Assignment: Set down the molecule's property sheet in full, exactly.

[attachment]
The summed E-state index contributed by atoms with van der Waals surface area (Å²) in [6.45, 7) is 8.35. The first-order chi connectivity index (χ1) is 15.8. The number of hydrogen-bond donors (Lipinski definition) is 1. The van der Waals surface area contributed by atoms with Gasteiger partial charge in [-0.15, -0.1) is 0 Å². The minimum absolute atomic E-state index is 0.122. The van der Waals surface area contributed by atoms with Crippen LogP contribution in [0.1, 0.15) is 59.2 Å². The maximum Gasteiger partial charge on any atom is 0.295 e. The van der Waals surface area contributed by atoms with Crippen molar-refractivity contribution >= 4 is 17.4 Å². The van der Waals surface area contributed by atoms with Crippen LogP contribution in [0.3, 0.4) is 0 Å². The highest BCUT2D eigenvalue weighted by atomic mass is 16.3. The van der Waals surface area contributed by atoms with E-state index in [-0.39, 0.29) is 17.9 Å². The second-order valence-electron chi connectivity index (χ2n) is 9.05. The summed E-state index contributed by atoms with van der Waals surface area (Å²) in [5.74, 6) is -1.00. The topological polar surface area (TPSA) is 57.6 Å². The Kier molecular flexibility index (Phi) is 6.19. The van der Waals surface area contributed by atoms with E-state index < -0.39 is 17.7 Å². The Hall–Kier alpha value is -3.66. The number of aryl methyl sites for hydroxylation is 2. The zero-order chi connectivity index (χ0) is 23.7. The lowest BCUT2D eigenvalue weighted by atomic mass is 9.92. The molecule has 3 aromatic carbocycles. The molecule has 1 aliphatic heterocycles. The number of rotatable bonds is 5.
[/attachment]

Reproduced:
The summed E-state index contributed by atoms with van der Waals surface area (Å²) in [6.45, 7) is 8.35. The first-order chi connectivity index (χ1) is 15.8. The number of hydrogen-bond donors (Lipinski definition) is 1. The van der Waals surface area contributed by atoms with Gasteiger partial charge in [-0.15, -0.1) is 0 Å². The minimum absolute atomic E-state index is 0.122. The van der Waals surface area contributed by atoms with Crippen LogP contribution in [0.1, 0.15) is 59.2 Å². The maximum Gasteiger partial charge on any atom is 0.295 e. The van der Waals surface area contributed by atoms with Crippen molar-refractivity contribution >= 4 is 17.4 Å². The van der Waals surface area contributed by atoms with Crippen LogP contribution in [0.3, 0.4) is 0 Å². The highest BCUT2D eigenvalue weighted by atomic mass is 16.3. The van der Waals surface area contributed by atoms with E-state index in [-0.39, 0.29) is 17.9 Å². The second-order valence-electron chi connectivity index (χ2n) is 9.05. The summed E-state index contributed by atoms with van der Waals surface area (Å²) in [5.74, 6) is -1.00. The topological polar surface area (TPSA) is 57.6 Å². The Kier molecular flexibility index (Phi) is 6.19. The van der Waals surface area contributed by atoms with E-state index < -0.39 is 17.7 Å². The Hall–Kier alpha value is -3.66. The number of aryl methyl sites for hydroxylation is 2. The zero-order chi connectivity index (χ0) is 23.7. The lowest BCUT2D eigenvalue weighted by atomic mass is 9.92. The molecule has 3 aromatic carbocycles. The molecule has 1 aliphatic heterocycles. The number of rotatable bonds is 5.